Even in healthy individuals, the list of side effects that have been reported for the various fat burners is long (Salacinski et al. highlight G.I. distress, and liver inflammation, which may accompany weight loss resulting from chronic supplementa-tion, in particular)... and while it is long, very long, in fact, it is hardly science based, because evidence controlled treatment trials in healthy and diseased patients are rare, insufficient or simply lacking. That's bad news. After all, for most currently marketed OTC weight loss agents' kitchen-sink approach to fat loss, there's no evidence that they even work.
One example the scientists mention are raspberry ketones which have, as the scientists point out, "been widely promoted as a ‘weight loss miracle’ [even though there's more than just] limited research [...] on humans" (Salacinski. 2016); and still, raspberry ketones are at least an ingredient of which you know that it could be working... to some degree. That is in contrast to what the scientists say is true for the majority of products on the US market, which "have inconclusive labels or contain a ‘metabolic activator blend’ which includes no details on the ingredients for weight loss" (Salacinski. 2016). Furthermore, ...
As a more recent study by Urbina et al. (2012) appears to suggest, it doesn't necessarily take ephedrine, though, to elicit significant increases in metabolic rate. The ephedrine-free caffeine + green tea based successor to the ephedrine-based fat burner DymaBurn(TM) may not be as effective, but can still elevate the resting metabolic rate of 6 male and 6 female subjects (N = 12, 22 ± 9.5 yrs, 171 ± 11.2 cm, 76.9 ± 11.2 kg, 22.7 ± 9.5), who consumed either a 2 capsule serving of Dyma-Burn Xtreme (DBX) or placebo (PLC), significantly (see Figure 2):
|Figure 2: Effects of the ephedrine-free version of DymaBurn (caffeine, green tea extract, raspberry ketones and L-carnitine) fat burner and placebo on resting metabolic rate at 1h, 2h, 3h and 4h after ingestion; values in kcal / day (Urbina. 2012).|
|Citrus aurantium is not the valid successor to ephedra marketing campaigns tell you. In fact, Bent et al. found only one reliable placebo-controlled study which yielded the disappointing results you see above (Colker. 1999)|
Fat burners are no magic weight loss pills and still, they can help you lose weight - especially the stim-based ones - because they may reduce appetite, increase energy and thus your ability to adhere to an energy restricted diet with or without concomitant exercise.
The placebo (control trial) was always ingested on the morning of the first measurement session two hours prior to measurements. The supplement (R or MAB) taken upon awakening prior to the second and third measurement session was randomly determined by a coin toss, again two hours before the data collection. Whichever supplement was not taken prior to the second measurement trial was taken prior to the third measurement trial. At least 24 hours separated the first session (control) with the second session; and at least 48 hours separated the second session from the third session to minimize interference from the previous supplement.
"As recommended by Compher and colleagues (2006), subjects were instructed to refrain from exercising for 24 hours and from consuming food for 12 hours prior to testing. The participant ingested a placebo (an empty digestible capsule) or a dose of one of two supplements; CelluCor CLK or raspberry ketones (R) and CelluCor T7 or the metabolic activator blend (MAB) with water, upon awakening on the morning of each measurement session. The three softgel and two softgel tablets were considered to be a single dose of R and MAB, respectively, as recommended by the manufacturer.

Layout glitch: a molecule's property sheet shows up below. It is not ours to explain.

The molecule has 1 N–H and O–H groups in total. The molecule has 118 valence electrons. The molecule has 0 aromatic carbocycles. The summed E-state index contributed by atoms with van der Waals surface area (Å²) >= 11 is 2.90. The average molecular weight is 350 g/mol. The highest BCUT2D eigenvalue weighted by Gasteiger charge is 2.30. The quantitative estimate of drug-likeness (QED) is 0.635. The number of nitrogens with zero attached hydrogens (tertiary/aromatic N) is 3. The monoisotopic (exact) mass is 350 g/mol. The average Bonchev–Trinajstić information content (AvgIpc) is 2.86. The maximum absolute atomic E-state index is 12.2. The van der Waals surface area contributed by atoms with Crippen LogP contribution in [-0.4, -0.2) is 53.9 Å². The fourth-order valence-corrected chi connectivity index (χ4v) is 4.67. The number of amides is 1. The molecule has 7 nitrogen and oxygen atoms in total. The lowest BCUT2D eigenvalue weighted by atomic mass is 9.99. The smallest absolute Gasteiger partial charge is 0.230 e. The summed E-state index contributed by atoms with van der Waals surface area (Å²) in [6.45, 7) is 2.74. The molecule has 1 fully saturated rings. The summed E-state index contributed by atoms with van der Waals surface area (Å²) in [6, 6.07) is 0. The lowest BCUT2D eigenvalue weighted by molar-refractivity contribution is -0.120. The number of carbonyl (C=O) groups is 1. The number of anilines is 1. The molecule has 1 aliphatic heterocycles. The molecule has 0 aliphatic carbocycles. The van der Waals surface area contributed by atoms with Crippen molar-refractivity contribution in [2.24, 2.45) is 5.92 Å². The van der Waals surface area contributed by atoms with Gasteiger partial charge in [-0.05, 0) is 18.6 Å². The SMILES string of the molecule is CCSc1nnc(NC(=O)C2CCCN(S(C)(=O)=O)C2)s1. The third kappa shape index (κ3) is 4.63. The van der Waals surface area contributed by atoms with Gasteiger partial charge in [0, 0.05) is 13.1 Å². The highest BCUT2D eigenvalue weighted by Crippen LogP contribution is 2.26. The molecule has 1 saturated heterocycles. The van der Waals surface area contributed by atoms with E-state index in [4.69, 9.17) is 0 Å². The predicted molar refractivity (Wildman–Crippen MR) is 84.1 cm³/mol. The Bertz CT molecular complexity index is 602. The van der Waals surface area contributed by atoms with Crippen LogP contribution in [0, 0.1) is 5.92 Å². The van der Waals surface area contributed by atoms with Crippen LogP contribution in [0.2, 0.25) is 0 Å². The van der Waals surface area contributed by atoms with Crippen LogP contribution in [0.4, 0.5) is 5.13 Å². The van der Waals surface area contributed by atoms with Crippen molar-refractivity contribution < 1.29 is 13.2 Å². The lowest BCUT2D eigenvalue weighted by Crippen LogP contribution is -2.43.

Figure 3: Changes in RMR after the administration of raspberry ketones or CelluCor CLK; p > 0.05 for both (Salacinski. 2016).
R was composed of 1.7 g of conjugated linoleic acid, 500 mg of l-carnitine tartrate, 100 mg of R, and 100 mg of 7-ketodehydroepiandrosterone. The MAB product consisted of 494 mg of MAB with an ingredient list of white willow bark, cayenne, 3-iodotyrosine, 3, 5-diiodotyrosine, 200 mg of zinc arginate chelate, 150 mg of sea weed extract. 66 mg of niacinamide, 66 mg of griffonia seed extract, and 0.2 mg of selenium" (Salacinski. 2016).
The results of this recent rel. small scale (N=26, no dropouts) study are plotted in Figure 3. Data from two participants were excluded from the statistical analysis because the data could not be adjusted to meet the acceptable criteria recommended by Compher et al. (2007) and Frankenfield et al. (2003). Despite the two exclusions, it should be obvious that the non-significant 0.111% increase due to raspberry ketones and the even lower increase due to CelluCor CLK are meaningless.
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- Bent, Stephen, Amy Padula, and John Neuhaus. "Safety and efficacy of citrus aurantium for weight loss." The American journal of cardiology 94.10 (2004): 1359-1361.
- Colker, Carlon M., et al. "Effects of Citrus aurantium extract, caffeine, and St. John's wort on body fat loss, lipid levels, and mood states in overweight healthy adults." Current Therapeutic Research 60.3 (1999): 145-153.
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- Salacinski, Amanda J., et al. "The Acute Effects of Nonstimulant Over-the-Counter Dietary Herbal Supplements on Resting Metabolic Rate." Journal of dietary supplements (2015): 1-10.
- Stickel, Felix, Eleonora Patsenker, and Detlef Schuppan. "Herbal hepatotoxicity." Journal of hepatology 43.5 (2005): 901-910.
- Urbina, Stacie, et al. "Effects of ingesting Dyma-Burn Xtreme, a thermogenic dietary supplement on metabolic rate and subjective measures of mood state." JISSN 9.Suppl 1 (2012): P31.